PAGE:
This page describes and explains the way that changing the temperature affects the rate of a reaction. It assumes that you are already familiar with basic ideas about the collision theory, and with the Maxwell-Boltzmann distribution of molecular energies in a gas.

Note:  If you haven't already read the page about collision theory, you should do so before you go on.

Use the BACK button on your browser to return to this page, or come back via the rates of reaction menu.

The facts

What happens?

As you increase the temperature the rate of reaction increases. As a rough approximation, for many reactions happening at around room temperature, the rate of reaction doubles for every 10°C rise in temperature.

You have to be careful not to take this too literally. It doesn't apply to all reactions. Even where it is approximately true, it may be that the rate doubles every 9°C or 11°C or whatever. The number of degrees needed to double the rate will also change gradually as the temperature increases.

Note:  You will find the effect of temperature on rate explored in a slightly more mathematical way on a separate page.


Some reactions are virtually instantaneous - for example, a precipitation reaction involving the coming together of ions in solution to make an insoluble solid, or the reaction between hydrogen ions from an acid and hydroxide ions from an alkali in solution. So heating one of these won't make any noticeable difference to the rate of the reaction.

Almost any other reaction you care to name will happen faster if you heat it - either in the lab, or in industry.

The explanation

Increasing the collision frequency

Particles can only react when they collide. If you heat a substance, the particles move faster and so collide more frequently. That will speed up the rate of reaction.

That seems a fairly straightforward explanation until you look at the numbers!

It turns out that the frequency of two-particle collisions in gases is proportional to the square root of the kelvin temperature. If you increase the temperature from 293 K to 303 K (20°C to 30°C), you will increase the collision frequency by a factor of:

That's an increase of 1.7% for a 10° rise. The rate of reaction will probably have doubled for that increase in temperature - in other words, an increase of about 100%. The effect of increasing collision frequency on the rate of the reaction is very minor. The important effect is quite different . . .

The key importance of activation energy

Collisions only result in a reaction if the particles collide with enough energy to get the reaction started. This minimum energy required is called the activation energy for the reaction.

Note:  What follows assumes you have a reasonable idea about activation energy and its relationship with the Maxwell-Boltzmann distribution. This is covered on the introductory page about collision theory.

If you aren't confident about this, follow this link, and use the BACK button on your browser to return to this page.

You can mark the position of activation energy on a Maxwell-Boltzmann distribution to get a diagram like this:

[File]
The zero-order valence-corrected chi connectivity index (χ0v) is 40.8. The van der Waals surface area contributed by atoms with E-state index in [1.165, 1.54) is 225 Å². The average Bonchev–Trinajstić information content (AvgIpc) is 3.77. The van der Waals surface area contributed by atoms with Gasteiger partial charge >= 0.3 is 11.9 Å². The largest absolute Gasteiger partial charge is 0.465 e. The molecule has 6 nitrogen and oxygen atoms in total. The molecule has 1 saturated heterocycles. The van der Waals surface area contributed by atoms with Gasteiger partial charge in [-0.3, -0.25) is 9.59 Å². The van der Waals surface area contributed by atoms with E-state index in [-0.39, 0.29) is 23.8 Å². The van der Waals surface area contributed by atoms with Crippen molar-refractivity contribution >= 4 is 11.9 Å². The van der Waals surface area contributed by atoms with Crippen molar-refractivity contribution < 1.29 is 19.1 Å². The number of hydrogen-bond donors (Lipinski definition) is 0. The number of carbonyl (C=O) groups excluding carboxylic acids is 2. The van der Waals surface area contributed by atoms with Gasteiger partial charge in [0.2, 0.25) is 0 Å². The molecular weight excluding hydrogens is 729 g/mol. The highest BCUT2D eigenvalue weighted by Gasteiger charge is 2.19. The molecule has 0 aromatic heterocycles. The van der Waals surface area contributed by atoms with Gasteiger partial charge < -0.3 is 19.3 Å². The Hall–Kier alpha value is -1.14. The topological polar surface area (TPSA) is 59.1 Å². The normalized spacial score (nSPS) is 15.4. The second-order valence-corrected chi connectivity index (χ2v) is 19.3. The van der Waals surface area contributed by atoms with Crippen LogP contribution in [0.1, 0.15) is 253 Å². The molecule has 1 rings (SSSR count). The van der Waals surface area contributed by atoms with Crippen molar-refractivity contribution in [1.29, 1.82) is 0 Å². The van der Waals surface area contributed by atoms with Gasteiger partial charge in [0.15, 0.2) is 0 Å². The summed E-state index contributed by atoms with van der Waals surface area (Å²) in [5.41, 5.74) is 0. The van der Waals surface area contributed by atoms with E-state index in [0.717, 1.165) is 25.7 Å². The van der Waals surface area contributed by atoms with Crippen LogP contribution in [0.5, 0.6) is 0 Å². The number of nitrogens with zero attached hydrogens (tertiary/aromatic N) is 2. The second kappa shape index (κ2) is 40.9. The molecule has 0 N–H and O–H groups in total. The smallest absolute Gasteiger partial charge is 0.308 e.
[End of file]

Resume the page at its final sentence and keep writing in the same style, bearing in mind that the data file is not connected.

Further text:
Only those particles represented by the area to the right of the activation energy will have enough energy to react when they collide. The great majority don't have enough energy, and will simply bounce apart. If there are very few particles with enough energy at any time, then the reaction will be slow.

Important:  I have already commented on this on the introductory page about collision theory. It is important to realise that although the shape of this graph is constant at a given temperature, which part of it an individual particle finds itself in is constantly changing. Some particles will gain energy in random collisions, and others will lose energy.

Just by chance, every particle will at some time find itself with enough energy to react if it makes a successful collision. So although at any instant there may only be relatively few particles present with enough energy, given time all the particles will react if the reacting proportions are right.

To speed up the reaction, you need to increase the number of the very energetic particles present at any particular instant - those with energies equal to or greater than the activation energy. Increasing the temperature has exactly that effect - it changes the shape of the graph.

In the next diagram, the graph labelled T is at the original temperature. The graph labelled T+t is at a higher temperature.

If you now mark the position of the activation energy, you can see that although the curve hasn't moved very much overall, there has been such a large increase in the number of the very energetic particles that many more now collide with enough energy to react.

Remember that the area under a curve gives a count of the number of particles. On the last diagram, the area under the higher temperature curve to the right of the activation energy looks to have at least doubled - therefore at least doubling the rate of the reaction.


Increasing the temperature increases reaction rates because of the disproportionately large increase in the number of high energy collisions. It is only these collisions (possessing at least the activation energy for the reaction) which result in a reaction.

Questions to test your understanding

You will find questions about all the factors affecting rates of reaction on the page about catalysts at the end of this sequence of pages.

Where would you like to go now?

To the rates of reaction menu . . .

To the Physical Chemistry menu . . .

To Main Menu . . .

© Jim Clark 2002 (last modified October 2018)